2. The child draws a square from the pile and says the name of the letter and its associated sound out loud.
  3. When a player draws a letter that is on their bingo card, the player places the square on the bingo card; if not, the square is returned to the draw pile.
  4. There are blank squares in the pile. They correspond to “a magic letter” that can go anywhere on the Bingo card to help complete a bingo pattern.
  5. The first player to complete a bingo pattern wins (a line with three letters in a diagonal, horizontal, or vertical row). The player should shout ‘Bingo!’ if they make the line.

You can easily adjust the complexity of this game to suit your child:

  • Level 0: use only the letters of your child’s name (letters can appear twice) on the bingo card and in the pile.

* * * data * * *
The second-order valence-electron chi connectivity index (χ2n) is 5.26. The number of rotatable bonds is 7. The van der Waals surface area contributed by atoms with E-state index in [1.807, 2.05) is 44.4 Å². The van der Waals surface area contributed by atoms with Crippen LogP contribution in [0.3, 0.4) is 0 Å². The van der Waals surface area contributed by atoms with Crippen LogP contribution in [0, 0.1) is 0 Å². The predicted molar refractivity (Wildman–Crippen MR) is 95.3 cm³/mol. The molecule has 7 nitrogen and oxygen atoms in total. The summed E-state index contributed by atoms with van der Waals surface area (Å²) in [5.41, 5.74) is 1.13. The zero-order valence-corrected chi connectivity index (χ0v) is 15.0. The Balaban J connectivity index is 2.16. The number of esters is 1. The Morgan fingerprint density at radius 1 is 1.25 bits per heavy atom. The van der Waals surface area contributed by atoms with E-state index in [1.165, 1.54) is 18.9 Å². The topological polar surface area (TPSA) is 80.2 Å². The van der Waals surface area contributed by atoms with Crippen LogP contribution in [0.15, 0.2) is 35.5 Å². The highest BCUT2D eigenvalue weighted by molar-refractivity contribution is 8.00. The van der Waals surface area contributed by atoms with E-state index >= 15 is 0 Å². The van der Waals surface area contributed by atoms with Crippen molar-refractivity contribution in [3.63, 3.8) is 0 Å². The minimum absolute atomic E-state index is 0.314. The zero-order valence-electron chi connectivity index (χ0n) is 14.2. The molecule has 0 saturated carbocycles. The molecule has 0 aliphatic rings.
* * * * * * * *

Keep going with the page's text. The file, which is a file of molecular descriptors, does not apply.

• Level 1: use only the name letters on the bingo card. Put 2 or 3 additional squares with the more common letters in the pile (E, A, R, I, O, T, N, S, L, C).
  • Level 2: use the name letters plus one of the most common letters of the alphabet (as above) on the bingo card. Put 2 or 3 additional letters in the pile.
  • Level 3: use the name letters and the least used letters in the alphabet (J, Q, X, and Z) to complete the bingo card. Put the entire alphabet in the pile.

My personal experience

My daughter liked that I had created a game for her. She loved getting the magic letter and beating me!

Why I like this game

  • It takes 5 minutes to make.
  • It can last 5 minutes or more depending on everybody’s mood.
  • It helps with letter recognition.

Montessori Sandpaper Letter Cards

Personalized homemade sandpaper letter cards

Sandpaper letter cards use a textured surface for letter shapes on a smooth card.

What you need

Sandpaper letter cards like these ones or you could make your own using glue and sand.

How to play

In general, encourage your child to trace and sound out the letters as you play. Here are some ideas but are lots of ways to play with these cards.
1.Tracing letters (Levels 0–1)

Children trace the letters with their fingers by following the sandpaper texture.